And Another Thing: Kudos to DC Comics for making good on their promises and dropping many of their cover prices back down to $2.99 (although I have a couple of qualms about how they’re doing that). It’s a little unfortunate that DC neglected to announce in their solicitations that they were doing another cover stunt this month — Logo Month — as the covers look pretty generic (and confusing) without the explanation. (Is it just me that thinks when you blow up the Outsiders logo to a somewhat abstract size, the slash through the circle actually “reads” as “Don’t Buy Me”? Probably just me…) And they really gotta knock off using that pink “S” logo for Supergirl as it undercuts the dignity of both character and S-shield. Next thing you know, her whole costume will be pink…
Meanwhile, over at Marvel, they’re launching at least seven new 32-page comics at $3.99 this month. Didn’t they say that they weren’t going to do that anymore? — or did they mean January 2012? Plus, there’s at least 30 other 32-page comics still priced at $3.99, including many of their best-sellers and the entire Ultimate line. Just doing a little number crunching this month… That dollar just doesn’t stretch enough any more. Sounds like a job for Mr. Fantastic…
Didn’t Think That One All the Way Through Dept.: Is anyone else excited by the fact that you can now get toys (sorry, action figures) of Bruce Wayne dressed up as a caveman, a pirate, a cowboy, and a guy who kills women because they are “different” (aka: “Witch Hunter”)? Yeah, I didn’t think so…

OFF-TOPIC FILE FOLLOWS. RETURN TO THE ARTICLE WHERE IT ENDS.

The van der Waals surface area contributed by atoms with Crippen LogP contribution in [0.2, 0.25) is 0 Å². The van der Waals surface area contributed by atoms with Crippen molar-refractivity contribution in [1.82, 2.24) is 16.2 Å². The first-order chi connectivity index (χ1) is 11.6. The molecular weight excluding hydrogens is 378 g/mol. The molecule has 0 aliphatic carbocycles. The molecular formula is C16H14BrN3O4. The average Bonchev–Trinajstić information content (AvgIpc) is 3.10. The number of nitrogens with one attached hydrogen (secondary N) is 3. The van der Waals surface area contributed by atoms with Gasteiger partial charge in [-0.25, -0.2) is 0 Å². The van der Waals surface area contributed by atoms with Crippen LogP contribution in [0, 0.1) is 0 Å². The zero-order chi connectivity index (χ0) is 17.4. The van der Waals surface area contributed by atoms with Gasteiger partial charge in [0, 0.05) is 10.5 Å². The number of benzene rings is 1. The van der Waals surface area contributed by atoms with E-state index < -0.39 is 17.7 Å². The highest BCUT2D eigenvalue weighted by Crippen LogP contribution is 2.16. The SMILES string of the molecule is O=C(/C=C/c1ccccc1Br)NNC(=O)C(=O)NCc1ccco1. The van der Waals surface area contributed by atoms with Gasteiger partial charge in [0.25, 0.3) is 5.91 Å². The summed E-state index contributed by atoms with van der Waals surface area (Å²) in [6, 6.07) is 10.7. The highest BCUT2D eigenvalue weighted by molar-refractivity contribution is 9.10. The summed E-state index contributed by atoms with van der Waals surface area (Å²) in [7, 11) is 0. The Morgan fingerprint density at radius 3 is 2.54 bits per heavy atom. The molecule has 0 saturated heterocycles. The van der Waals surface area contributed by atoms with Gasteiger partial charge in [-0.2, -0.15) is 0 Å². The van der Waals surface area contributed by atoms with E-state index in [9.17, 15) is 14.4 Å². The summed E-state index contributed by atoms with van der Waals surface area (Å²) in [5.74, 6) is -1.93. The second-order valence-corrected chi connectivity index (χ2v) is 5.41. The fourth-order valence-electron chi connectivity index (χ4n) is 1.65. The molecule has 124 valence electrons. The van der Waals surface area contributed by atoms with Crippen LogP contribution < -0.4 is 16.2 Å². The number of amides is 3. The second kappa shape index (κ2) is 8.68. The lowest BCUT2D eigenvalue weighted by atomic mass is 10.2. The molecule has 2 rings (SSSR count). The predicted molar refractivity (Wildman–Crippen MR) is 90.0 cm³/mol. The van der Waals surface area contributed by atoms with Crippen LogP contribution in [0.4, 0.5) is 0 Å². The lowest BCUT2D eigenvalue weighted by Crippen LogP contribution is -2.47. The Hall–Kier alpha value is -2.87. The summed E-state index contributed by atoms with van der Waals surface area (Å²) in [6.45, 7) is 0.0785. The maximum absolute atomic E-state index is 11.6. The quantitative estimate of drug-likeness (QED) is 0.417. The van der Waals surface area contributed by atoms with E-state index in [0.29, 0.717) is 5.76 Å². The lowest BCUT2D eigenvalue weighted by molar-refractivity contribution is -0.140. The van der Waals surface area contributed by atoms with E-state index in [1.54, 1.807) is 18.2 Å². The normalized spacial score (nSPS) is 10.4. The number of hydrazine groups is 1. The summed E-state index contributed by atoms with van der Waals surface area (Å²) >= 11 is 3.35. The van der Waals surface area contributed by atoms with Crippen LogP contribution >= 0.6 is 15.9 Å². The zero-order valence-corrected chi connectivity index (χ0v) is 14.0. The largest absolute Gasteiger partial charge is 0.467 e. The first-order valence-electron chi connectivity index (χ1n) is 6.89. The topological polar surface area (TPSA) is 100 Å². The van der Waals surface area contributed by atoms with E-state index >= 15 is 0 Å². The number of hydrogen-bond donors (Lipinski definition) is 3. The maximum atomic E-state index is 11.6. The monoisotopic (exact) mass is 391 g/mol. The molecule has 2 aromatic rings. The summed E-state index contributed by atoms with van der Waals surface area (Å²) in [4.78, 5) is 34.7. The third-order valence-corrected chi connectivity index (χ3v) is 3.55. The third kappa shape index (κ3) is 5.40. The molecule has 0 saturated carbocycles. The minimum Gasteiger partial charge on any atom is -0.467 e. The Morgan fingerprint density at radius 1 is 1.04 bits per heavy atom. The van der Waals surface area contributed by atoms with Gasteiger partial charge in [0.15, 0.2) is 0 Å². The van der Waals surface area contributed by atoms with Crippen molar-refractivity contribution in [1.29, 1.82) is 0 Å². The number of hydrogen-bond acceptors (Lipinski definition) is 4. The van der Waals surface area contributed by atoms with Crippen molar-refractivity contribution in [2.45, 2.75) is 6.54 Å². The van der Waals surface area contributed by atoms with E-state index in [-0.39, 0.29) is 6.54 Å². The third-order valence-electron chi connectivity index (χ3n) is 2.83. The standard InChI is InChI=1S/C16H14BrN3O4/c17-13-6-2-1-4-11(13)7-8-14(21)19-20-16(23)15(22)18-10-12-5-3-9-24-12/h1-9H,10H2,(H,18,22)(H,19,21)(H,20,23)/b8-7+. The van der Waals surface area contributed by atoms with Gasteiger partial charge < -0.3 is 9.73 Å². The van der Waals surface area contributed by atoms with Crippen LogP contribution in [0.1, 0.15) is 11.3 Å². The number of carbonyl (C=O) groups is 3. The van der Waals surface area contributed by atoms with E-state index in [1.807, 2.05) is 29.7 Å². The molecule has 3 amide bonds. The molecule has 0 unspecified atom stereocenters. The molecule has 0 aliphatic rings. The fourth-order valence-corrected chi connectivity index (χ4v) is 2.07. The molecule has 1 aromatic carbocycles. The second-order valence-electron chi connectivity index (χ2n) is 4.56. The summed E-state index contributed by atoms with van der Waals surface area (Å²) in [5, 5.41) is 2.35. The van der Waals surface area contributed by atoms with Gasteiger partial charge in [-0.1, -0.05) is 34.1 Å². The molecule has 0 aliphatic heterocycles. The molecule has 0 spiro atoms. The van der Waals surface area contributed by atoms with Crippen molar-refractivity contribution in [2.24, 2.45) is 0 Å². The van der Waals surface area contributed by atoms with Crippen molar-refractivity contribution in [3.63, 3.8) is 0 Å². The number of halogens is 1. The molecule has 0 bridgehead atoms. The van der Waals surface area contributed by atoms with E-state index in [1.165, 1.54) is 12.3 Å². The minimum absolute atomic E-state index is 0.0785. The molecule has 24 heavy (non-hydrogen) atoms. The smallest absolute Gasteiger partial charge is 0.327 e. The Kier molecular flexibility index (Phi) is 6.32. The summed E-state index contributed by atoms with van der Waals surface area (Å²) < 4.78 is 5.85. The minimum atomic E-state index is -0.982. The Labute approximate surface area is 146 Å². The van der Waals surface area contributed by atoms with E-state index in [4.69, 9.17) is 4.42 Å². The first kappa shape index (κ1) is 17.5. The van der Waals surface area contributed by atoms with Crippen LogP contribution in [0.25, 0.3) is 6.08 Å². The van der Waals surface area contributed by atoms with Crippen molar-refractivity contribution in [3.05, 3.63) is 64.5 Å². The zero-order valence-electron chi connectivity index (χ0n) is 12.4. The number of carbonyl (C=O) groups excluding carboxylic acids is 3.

KC CARLSON would also like to be reasonable and at least mention IDW’s new Infestation project, even though it features zombies. What might be way cool about it is that it may feature crossovers with some of the biggest “franchise comics” in history — G.I. Joe, Star Trek, Transformers, and Ghostbusters — which will be a pretty neat trick if they can pull it off. (Everything depends on the licensees wanting to have some fun and allow for some real crossover action. A pretty big if.) It could be freakin’ fantastic. Or it could be a big bag of steaming hype. But it’s got some good people behind it (like Abnett & Lanning and artist David Messina), so I’m hoping for the best. If Mr. Spock actually meets Drs. Venkman, Spengler, and Stantz, I will be one of the happiest campers on the planet.
Also, Disclaimer: KC Carlson blah blah blah Westfied Comics has no idea blah blah blah not responsible for crazy people.